Nope. Only those unlucky enough to be born male do. People who are intelligent enough to qualify as a “highly skilled professional” are smart enough to realize that children are an unwise investment in this atrocious global economy. Although, I suppose some pragmatists believe that they will never get that pension they are forced to pay into, so if they have a few kids, the kids will become their future pension in stead.

      • Antoine B.

        wow… “children are an unwise investment”… that phrase only shows how off-track you are.
        And be my guest: go live in India or Brazil and tell me about how wonderfully better the life is compared to Japan. Of course, if you are a wealthy person and not part of the 99% of the local population, you can always afford to create your life-style anywhere.
        At least in Japan, the large majority of the population has access to a very good average level of service.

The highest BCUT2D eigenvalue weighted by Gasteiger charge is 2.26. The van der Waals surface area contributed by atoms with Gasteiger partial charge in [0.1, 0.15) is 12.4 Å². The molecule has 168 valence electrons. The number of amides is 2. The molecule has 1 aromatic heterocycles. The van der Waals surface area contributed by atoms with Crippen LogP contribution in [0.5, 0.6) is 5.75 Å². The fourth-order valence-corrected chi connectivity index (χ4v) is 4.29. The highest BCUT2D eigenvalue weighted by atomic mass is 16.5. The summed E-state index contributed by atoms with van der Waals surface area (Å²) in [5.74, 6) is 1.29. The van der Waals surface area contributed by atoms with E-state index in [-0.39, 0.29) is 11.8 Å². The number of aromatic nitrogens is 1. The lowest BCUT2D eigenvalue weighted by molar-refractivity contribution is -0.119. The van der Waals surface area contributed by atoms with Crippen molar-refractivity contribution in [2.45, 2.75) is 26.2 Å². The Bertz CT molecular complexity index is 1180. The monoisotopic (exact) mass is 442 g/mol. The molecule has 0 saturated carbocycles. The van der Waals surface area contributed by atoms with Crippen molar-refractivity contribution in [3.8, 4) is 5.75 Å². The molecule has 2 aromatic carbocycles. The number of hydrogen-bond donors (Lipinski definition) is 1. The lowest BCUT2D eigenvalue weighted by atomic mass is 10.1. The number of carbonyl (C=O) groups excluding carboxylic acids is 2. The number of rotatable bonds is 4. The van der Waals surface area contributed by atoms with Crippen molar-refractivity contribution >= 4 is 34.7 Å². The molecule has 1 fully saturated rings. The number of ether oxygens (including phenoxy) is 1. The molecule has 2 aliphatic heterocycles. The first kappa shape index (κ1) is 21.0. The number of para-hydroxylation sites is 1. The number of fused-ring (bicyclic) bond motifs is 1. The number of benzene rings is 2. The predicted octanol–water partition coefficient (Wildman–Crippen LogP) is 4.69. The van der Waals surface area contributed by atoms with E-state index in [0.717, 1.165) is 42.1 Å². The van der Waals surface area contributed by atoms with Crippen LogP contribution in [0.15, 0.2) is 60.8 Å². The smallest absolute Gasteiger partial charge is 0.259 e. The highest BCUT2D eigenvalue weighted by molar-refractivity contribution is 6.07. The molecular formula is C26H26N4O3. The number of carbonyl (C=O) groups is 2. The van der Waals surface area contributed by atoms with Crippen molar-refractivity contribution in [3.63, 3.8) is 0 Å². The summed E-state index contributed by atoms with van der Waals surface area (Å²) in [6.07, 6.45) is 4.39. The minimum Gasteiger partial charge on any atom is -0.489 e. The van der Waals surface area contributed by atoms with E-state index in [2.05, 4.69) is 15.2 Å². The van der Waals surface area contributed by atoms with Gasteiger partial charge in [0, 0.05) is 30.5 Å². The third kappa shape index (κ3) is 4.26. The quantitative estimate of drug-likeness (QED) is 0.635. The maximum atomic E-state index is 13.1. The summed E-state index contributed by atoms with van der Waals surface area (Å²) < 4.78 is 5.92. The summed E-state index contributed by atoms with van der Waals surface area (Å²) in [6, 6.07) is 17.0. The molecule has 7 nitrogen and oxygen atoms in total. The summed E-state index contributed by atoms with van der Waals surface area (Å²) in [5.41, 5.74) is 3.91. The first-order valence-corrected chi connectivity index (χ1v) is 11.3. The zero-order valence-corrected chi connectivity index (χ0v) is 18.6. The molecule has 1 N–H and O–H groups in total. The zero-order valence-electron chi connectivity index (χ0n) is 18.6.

But to build this, it requires a minimum of solidarity.

  • If Japan doesn’t want to reform its socialist conglomerate ways, there is something else it can do: start selectively allowing dual citizenship from particular countries.

    Oh good heavens, what chaos might occur if someone were to have a South Korean AND a Japanese passport! Madness!

    • Steve Novosel

      Why should Japan or any country allow people to naturalize and retain their old passport? It boggles my mind.

      Make a decision, folks. If you want to become Japanese, become Japanese. If not, don’t.

  • myfree

    3 yrs is long + processing time (for e.g Canada gives PR in a year, Australia has it fast too etc.) and highly skilled workers have many options. They might have to consider leaving their existing environment and try to settle in a new place that doesn’t give them the assurance required. Keeping taxes/cost-of-living aside (when salary negotiations happen those will be taken into account anyways), it should be possible to even enter the country on PR status for such people who have to potentially leave their existing PRs/GreenCards that they earned painfully in other countries – my two cents